How to write the perfect sentence - Joe Moran
Posted: 21 September 2018 07:24 AM   [ Ignore ]
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Orwell doesn’t come out of this well and I remember Dave not much liking his judgements on style. When George says “Good prose is like a windowpane” it is figurative like charm’d magic casements, opening on the foam. Other writers are covered. Gary Lutz (me neither) says, “The sentence is a lonely place...the sentence is a complete, portable solitude, a minute immediacy of consummated language” through a windowpane darkly.

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Posted: 21 September 2018 08:34 AM   [ Ignore ]   [ # 1 ]
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Writers, especially good writers, are often not good at conveying what makes good writing. I think it has to do with what Steven Pinker calls “the curse of knowledge.” They have forgotten what beginning and mediocre writers struggle with. As a result, they give advanced writing advice to newbies. (Orwell is a special case. He is blissfully unaware that he routinely violates all the rules of “good” writing he espouses. One is advised to follow what he does, not what he says.)

Case in point: this nonsense about the sentence being the basic building block of writing. Poetry and certain highly stylized literary genres aside, the basic building block of good writing is the paragraph. Sentences rarely exist in isolation; they must work with what comes before and after them. Learn to write a good paragraph first, only then worry about a good (as opposed to grammatically correct) sentence. Good sentences are about art and style, and that’s varsity-level stuff.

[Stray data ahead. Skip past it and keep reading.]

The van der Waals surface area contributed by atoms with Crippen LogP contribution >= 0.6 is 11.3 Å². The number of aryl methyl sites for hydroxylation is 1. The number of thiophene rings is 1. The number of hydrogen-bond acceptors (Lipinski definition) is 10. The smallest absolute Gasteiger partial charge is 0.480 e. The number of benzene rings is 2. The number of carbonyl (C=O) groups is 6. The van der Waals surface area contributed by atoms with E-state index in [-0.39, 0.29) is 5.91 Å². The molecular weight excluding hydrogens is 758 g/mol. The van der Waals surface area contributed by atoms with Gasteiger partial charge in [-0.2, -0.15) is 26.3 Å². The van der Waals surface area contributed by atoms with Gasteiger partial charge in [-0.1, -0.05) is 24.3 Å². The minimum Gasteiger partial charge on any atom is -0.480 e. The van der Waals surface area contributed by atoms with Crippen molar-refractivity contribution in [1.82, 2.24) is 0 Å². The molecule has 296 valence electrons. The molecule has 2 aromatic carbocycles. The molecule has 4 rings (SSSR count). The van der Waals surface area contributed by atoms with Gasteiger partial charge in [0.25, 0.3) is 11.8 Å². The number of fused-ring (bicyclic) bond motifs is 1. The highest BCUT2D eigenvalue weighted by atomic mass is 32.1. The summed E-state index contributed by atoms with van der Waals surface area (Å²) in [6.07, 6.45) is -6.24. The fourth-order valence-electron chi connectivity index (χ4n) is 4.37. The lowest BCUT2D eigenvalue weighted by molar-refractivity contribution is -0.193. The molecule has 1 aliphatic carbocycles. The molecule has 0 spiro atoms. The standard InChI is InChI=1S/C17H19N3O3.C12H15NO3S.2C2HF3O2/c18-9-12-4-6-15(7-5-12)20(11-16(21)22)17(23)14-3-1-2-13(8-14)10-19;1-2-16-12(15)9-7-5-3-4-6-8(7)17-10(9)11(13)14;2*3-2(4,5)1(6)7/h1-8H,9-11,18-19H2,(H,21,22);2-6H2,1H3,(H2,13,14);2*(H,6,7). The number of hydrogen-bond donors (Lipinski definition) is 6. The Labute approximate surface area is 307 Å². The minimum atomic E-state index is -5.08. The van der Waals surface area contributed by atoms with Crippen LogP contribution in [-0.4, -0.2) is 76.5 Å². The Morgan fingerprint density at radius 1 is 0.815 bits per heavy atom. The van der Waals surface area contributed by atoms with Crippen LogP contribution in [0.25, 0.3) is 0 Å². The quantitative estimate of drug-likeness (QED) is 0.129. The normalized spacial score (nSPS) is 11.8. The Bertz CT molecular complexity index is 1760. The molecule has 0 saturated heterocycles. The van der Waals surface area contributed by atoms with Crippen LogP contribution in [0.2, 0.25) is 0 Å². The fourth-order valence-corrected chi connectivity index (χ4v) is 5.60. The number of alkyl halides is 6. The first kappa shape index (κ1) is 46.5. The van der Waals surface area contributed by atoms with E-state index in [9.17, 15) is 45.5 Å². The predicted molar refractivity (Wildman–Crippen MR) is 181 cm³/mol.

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Posted: 24 September 2018 09:56 AM   [ Ignore ]   [ # 2 ]
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venomousbede -

“Good prose is like a windowpane”

The gaps one discovers in one’s education.  Isaac Asimov wrote an essay comparing writing like a plate glass window versus writing like a stained glass window, taking the simile to the extent of pointing out that clear plate glass is actually the more difficult technology, and was the much later development.  I was very impressed by this essay in my youth.  I grew less so as my reading broadened.  I had always assumed the simile was his own, but he undoubtedly borrowed it from Orwell.

As for the substance of the claim, I am currently going through a William Faulkner phase.  Am I to take his prose as being bad?

As for that clear-glass prose, when I first got a Kindle I went through a cycle of re-reading old favorites from my early adulthood:  books that I certainly would have considered to be of the clear-glass rather than the stained-glass prose style.  Reading them today, I often find the prose instantly recognizably dated.  Perhaps the simile should not be clear glass, but clear plastic that yellows as it ages.

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